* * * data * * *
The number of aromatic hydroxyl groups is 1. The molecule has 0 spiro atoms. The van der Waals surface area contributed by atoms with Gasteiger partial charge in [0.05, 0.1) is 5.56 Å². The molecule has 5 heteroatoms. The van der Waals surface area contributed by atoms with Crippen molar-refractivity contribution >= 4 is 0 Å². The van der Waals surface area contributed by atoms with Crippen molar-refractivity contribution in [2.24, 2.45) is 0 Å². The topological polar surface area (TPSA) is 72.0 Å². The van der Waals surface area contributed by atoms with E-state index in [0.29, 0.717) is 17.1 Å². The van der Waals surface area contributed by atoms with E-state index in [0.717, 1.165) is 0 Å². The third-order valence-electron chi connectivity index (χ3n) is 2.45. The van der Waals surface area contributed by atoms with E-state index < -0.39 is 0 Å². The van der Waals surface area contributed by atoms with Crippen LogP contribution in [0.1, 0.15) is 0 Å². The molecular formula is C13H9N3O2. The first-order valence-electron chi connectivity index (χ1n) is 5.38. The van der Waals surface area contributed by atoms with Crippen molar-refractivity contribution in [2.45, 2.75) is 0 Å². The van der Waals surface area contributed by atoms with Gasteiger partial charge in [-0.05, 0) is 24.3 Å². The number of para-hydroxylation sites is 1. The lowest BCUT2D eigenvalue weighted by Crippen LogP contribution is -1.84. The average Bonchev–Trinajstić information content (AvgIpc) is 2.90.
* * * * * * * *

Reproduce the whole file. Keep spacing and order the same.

The number of aromatic hydroxyl groups is 1. The molecule has 0 spiro atoms. The van der Waals surface area contributed by atoms with Gasteiger partial charge in [0.05, 0.1) is 5.56 Å². The molecule has 5 heteroatoms. The van der Waals surface area contributed by atoms with Crippen molar-refractivity contribution >= 4 is 0 Å². The van der Waals surface area contributed by atoms with Crippen molar-refractivity contribution in [2.24, 2.45) is 0 Å². The topological polar surface area (TPSA) is 72.0 Å². The van der Waals surface area contributed by atoms with E-state index in [0.29, 0.717) is 17.1 Å². The van der Waals surface area contributed by atoms with E-state index in [0.717, 1.165) is 0 Å². The third-order valence-electron chi connectivity index (χ3n) is 2.45. The van der Waals surface area contributed by atoms with E-state index < -0.39 is 0 Å². The van der Waals surface area contributed by atoms with Crippen LogP contribution in [0.1, 0.15) is 0 Å². The molecular formula is C13H9N3O2. The first-order valence-electron chi connectivity index (χ1n) is 5.38. The van der Waals surface area contributed by atoms with Crippen molar-refractivity contribution in [2.45, 2.75) is 0 Å². The van der Waals surface area contributed by atoms with Gasteiger partial charge in [-0.05, 0) is 24.3 Å². The number of para-hydroxylation sites is 1. The lowest BCUT2D eigenvalue weighted by Crippen LogP contribution is -1.84. The average Bonchev–Trinajstić information content (AvgIpc) is 2.90.